Friday 30 April 2021 10:00 am

How to celebrate International Viognier Day in style

Founder, Bacchus & Brodie

It’s the 30 April, which may as well be my birthday, as it’s the international celebration of one of my favourite types of wine – Viognier. And it is a Friday, so let us all raise a glass to this aromatic, romantic grape. It’s like it knew it was the start of the weekend. 

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Viognier is typically fuller-bodied, rich in flavour and rather high in alcohol. Some say it has a sensual, almost oily (in a good way) mouthfeel and it can get quite hedonistic with its fervent floral aromas. It is a wine that can trick us as it often smells a little sweet, despite being dry, because of its exotic scent and what that does to our brain. Being both boozy and voluptuous, it’s clear to see why this wine might strike a chord with me…

Viognier has a low level of natural acidity, so it is not the wine to choose for that crisp refreshing zing at the end of the day. Our palates are subjective, but this grape typically creates flavours of honeysuckle, roses, oranges, white peaches, beeswax, apricots and orange blossom. There is a lot going on in there!

The warmer the climate where the grapes are grown, the more the ripe fruit flavours come to the fore, which is worth bearing in mind when you are selecting a bottle and thinking about your own preferences. Wherever it comes from, however, it is the kind of wine that promises romance.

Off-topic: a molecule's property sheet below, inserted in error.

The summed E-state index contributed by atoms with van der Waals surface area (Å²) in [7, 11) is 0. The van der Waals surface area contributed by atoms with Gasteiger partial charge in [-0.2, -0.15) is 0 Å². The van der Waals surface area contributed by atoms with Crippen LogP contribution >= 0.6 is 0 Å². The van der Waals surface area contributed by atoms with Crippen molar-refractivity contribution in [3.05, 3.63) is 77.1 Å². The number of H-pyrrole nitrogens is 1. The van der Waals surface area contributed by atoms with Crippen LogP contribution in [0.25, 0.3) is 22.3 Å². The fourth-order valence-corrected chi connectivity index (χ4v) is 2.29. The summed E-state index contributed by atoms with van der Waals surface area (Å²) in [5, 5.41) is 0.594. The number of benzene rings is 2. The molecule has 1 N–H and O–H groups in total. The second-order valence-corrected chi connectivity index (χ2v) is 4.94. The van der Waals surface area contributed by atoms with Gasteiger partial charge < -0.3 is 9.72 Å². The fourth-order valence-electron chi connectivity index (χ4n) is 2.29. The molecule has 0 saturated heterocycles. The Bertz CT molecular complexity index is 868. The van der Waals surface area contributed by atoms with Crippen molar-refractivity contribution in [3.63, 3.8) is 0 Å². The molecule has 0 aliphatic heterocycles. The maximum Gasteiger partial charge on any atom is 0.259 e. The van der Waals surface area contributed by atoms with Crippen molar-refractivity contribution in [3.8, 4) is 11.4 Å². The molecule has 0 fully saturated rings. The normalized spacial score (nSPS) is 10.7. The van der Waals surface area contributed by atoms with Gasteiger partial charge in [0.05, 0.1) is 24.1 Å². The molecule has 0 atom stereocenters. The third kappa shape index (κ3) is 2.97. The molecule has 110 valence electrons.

Native to Condrieu in France’s Northern Rhone (in France, Viognier can also be referred to as “Condrieu”) now this gorgeous wine is made in Australia, Argentina, Italy, South Africa and California where is often aged beautifully in Oak. When it is oaked it becomes even richer, heavier and more florally fragrant, but naturally it has a more subtle scent, almost like an English country garden. 

viognier

However, this isn’t a grape that demands the spotlight. If you are ever offered a white Rhone blend then it will usually contain some Viognier alongside Marsanne, Roussanne and Grenache Blanco and in France’s Côte Rôtie a little Viognier is also blended into their red Syrah to stabalise the deep colour, add a sexy silky texture and enhance the floral and red fruit aromas. 

A weekend wine is all very well, but what about the all-important food pairing? Despite, or because, of the heady perfume of this wine it can actually pair with a great number of dishes. 

The gentle spice and white blossoms mean it’s a good match for more succulent seafood dishes like lobster, salmon or prawns in a buttery sauce but can equally hold its own with grilled meats at your weekend BBQ. The layers of flavours and that brain-tricking sensation of sweetness also means it compliments beautifully Thai food, dishes flavoured with almonds or herbs such as basil and tarragon and even stewed fruits. In fact, just let this wine sing with a fruity meat dish such as chicken and apricot tagine, roast pork with pineapple or duck in hoisin sauce. 

Like many of us, Viognier is really affected by temperature so serving it straight from the fridge at a cool seven degrees will make it fresher and smoother, whereas leaving it for just a few minutes on the side before serving at around 12-13 degrees will enhance its richness and flamboyance. 

Personally, I like to evoke this wine’s opulent nature but, as with all things wine, learn what you like and enjoy it as you wish. Happy International Viognier Day! 

Libby Zietsman-Brodie is the founder of Bacchus & Brodie, an independent wine consultant and co-creator and presenter of Boozy & The Beast: How To Drink Better – an irreverent series on wine, without the snobbery. Instagram: @a_little_sip_of_me_time @boozybeastTV

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